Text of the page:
Credit where it’s due. Last month, I wrote a column titled “Platforms are for Pussies” in which I shook a disappointed head at media companies who have turned their backs on producing original content in favor of becoming investor-friendly “platforms”.

One company I name-checked was Atavist, Evan Ratliff’s long form journalism project that had increasingly started to promote itself as a platform for others to publish books. Specifically I said…

Platforms are like catnip to investors. Soon after the Atavist started talking its platform talk, the company scooped $1m in seed money from investors including Eric Schmidt of Google and Marc Andreessen, formerly of Netscape and now of, amongst other things, investing in PandoDaily…

Becoming a platform just feels so… well… grubby. It’s the rich man’s equivalent of a novelist going into PR because no-one will pay him to tell the truth.

But then last week Atavist announced that they were partnering with Barry Diller and Scott Rudin to launch a new publishing house specializing in ebooks. Said the New York Times

Instead of beginning from scratch, [Brightline's Frances] Coady said, the partnership will give Brightline access to the [Atavist] software, a place to market books in all forms and the design expertise of [Atavist's Jefferson] Rabb and others at Atavist. And Atavist will have access to big-name authors whom Ms. Coady and Mr. Rudin could bring to the table.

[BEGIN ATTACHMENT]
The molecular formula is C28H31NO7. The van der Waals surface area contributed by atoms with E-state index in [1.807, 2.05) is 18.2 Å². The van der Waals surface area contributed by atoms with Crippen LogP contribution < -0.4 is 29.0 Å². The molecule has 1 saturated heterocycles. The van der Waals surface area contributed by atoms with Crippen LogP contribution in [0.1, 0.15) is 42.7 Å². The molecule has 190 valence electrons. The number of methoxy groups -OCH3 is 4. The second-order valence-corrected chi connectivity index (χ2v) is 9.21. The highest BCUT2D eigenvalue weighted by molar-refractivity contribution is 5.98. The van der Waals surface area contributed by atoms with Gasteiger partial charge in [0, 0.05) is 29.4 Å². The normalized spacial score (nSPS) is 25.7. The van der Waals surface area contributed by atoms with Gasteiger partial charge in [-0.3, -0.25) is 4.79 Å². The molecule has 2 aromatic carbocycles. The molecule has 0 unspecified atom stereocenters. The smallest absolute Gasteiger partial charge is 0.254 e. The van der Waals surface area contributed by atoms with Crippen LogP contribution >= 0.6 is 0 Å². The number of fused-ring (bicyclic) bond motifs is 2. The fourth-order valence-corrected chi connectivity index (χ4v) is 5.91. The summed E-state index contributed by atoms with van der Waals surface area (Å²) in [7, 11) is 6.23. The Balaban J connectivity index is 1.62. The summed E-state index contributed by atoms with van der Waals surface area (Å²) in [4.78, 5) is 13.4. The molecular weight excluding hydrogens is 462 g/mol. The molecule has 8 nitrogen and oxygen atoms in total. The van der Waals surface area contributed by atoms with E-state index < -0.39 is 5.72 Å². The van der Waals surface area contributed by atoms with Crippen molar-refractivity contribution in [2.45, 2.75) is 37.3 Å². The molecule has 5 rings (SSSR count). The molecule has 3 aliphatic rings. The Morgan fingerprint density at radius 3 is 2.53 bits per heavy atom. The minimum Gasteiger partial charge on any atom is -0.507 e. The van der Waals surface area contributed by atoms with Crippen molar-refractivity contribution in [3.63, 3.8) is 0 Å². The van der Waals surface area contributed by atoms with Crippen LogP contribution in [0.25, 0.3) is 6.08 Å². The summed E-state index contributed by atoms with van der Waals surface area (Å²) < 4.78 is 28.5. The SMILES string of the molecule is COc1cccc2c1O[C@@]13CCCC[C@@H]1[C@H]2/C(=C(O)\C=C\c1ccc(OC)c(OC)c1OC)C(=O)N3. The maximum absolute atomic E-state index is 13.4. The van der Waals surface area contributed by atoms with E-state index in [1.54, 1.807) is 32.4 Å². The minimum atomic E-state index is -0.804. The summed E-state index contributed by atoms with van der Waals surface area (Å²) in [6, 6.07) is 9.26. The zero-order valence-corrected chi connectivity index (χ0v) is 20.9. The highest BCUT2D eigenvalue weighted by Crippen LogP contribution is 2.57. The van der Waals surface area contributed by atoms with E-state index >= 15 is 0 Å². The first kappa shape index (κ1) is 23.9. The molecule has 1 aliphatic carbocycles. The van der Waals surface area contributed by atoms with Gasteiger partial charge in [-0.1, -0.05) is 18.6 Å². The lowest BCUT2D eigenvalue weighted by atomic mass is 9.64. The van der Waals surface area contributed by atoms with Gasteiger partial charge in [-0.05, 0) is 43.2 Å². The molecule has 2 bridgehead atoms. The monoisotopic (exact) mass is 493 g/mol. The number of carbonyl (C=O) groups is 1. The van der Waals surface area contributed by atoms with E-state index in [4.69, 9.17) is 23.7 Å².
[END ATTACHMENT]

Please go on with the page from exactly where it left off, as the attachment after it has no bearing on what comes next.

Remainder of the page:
Now, if I were dick (heaven forfend) I could bold up the word software in that last paragraph and point out that Atavist’s role in this new company appears to be far more technological than editorial. Indeed, Barry Diller, Scott Rudin, and Frances Coady hardly need to partner with an ebook publisher in order to commission great writers. And it remains to be seen how much editorial input Atavist’s team get in a room filled with two of the loudest, and three of the smartest, voices in publishing.

And yet… There’s no doubt Atavist has pulled off a real coup here. By promoting its platform offering so aggressively, the company was the first to spring to mind when Diller and Co. were searching for a partner. And now, albeit via an unexpected route, Atavist’s platform will be at the heart of a ton of original Atavist-branded titles, coming soon to an ebook store near you. It would be fair to say I didn’t foresee that outcome when I suggested becoming a platform inevitably meant fewer Atavist originals in future. And so this is one of those rare instances where I’m very happy to admit I was wrong. Kudos, Atavist, and congratulations to Ratliff and his team for pulling it off.

Now, as for Hamish’s claim that the launch of Brightline makes Atavist a “a formidable force in digital publishing and a worthy alternative to Amazon”. Well, I’ll save that one for another time.